Thousands of us applied for scholarships, jumping at the chance to study abroad. A few years later, most of us returned, equipped with the language and skills to engage in the discussions and debates of the day with our people on our terms. We recognized our privilege as the first generation in decades with the opportunity to regenerate the Afghan intelligentsia, so brutally suppressed by the 1970s communist regime and later by the Islamist hardliners in the 1990s. Finding our place in the twenty-first-century global order was inspiring, even as we knew that those who stood for democracy and human rights were intimately engaged with deplorable dictatorships in the name of political interest. We understood that international support, despite its avowed aims, was not free of arrogance or even outright discrimination.
We also knew that modern education, feminist politics, and constitutionalism were not foreign to our society; they existed and evolved in our own culture, history, and way of life long before the international intervention. Even the Taliban regime, for all its brutality, failed to suppress them. The time had come for us to author our own future, to be partners in the larger political project in which we were, at least theoretically, jointly engaged. This was our home, our country, and we knew that the civic good was not a commodity to be imported but rather one we had to build.
As the years went on, for so many of us, a belief in human dignity was not a slogan but the reality of our lives. Although politicians often commoditized and misused our values, especially during President Ashraf Ghani’s administration, we made such meaningful progress that the Taliban launched a massive campaign of targeted assassinations in 2020, after its deal with the United States, to eliminate journalists, civil society activists, professors, clerics, bureaucrats, teachers, and even students. But we persevered, believing that our international partners would stand with us when the values they had championed came under existential threat.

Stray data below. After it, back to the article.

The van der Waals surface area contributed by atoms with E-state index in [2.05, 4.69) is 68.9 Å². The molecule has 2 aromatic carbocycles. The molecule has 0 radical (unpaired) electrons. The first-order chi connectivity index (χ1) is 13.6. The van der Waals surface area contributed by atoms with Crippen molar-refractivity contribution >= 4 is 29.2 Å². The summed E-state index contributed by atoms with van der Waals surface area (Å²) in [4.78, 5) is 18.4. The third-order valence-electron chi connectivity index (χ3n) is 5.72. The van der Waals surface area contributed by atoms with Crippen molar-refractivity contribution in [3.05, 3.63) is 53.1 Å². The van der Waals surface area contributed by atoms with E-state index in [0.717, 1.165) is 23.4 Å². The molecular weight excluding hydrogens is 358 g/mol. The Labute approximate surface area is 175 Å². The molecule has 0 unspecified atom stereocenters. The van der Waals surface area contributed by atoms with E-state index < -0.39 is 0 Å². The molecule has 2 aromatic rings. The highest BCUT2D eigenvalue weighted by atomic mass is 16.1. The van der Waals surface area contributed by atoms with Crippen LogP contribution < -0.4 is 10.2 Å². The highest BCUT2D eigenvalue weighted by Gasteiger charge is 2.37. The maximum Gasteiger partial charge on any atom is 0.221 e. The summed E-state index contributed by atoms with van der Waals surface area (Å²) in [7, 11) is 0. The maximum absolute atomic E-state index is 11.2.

As the Taliban approached the gates of Kabul, many faced a choice: stay and, if spared, work for the new regime, or leave everything behind for the harsh uncertainty of exile. Some, like Zaki Anwari, became a kind of martyr, choosing near-certain death over life under the Taliban. And a few, like my friend Fahim Dashti, chose to take a last stand on behalf of our generation’s ideals. I recall my last conversation with him two weeks before the fall of Kabul. As everything crumbled around us, he vowed to stay—to die, if necessary—but never to submit to Talibanism. On September 4, he was killed defending his home village.
For those of us lucky enough to choose exit, our “good” fortune can be hard to grasp when we reflect on the families, homes, careers, and countrymen we left behind. But, scattered and abandoned as we may feel, the knowledge, understanding, and hope we accrued in the last twenty years remain ours. And the decision not to enable, normalize, or legitimize the inhumane extremism of the Taliban drives us forward. Our work, as students and professors, journalists and artists, remains an extension of the greater ethical and political project we began two decades ago. The ideas and values that underpin it will enable us to do right by our homeland even as we find ways to contribute meaningfully to our new homes.
Omar Sharifi is country director of the American Institute of Afghanistan Studies and a Research Fellow and Lecturer at the Hubert H. Humphrey School of Public Affairs, University of Minnesota.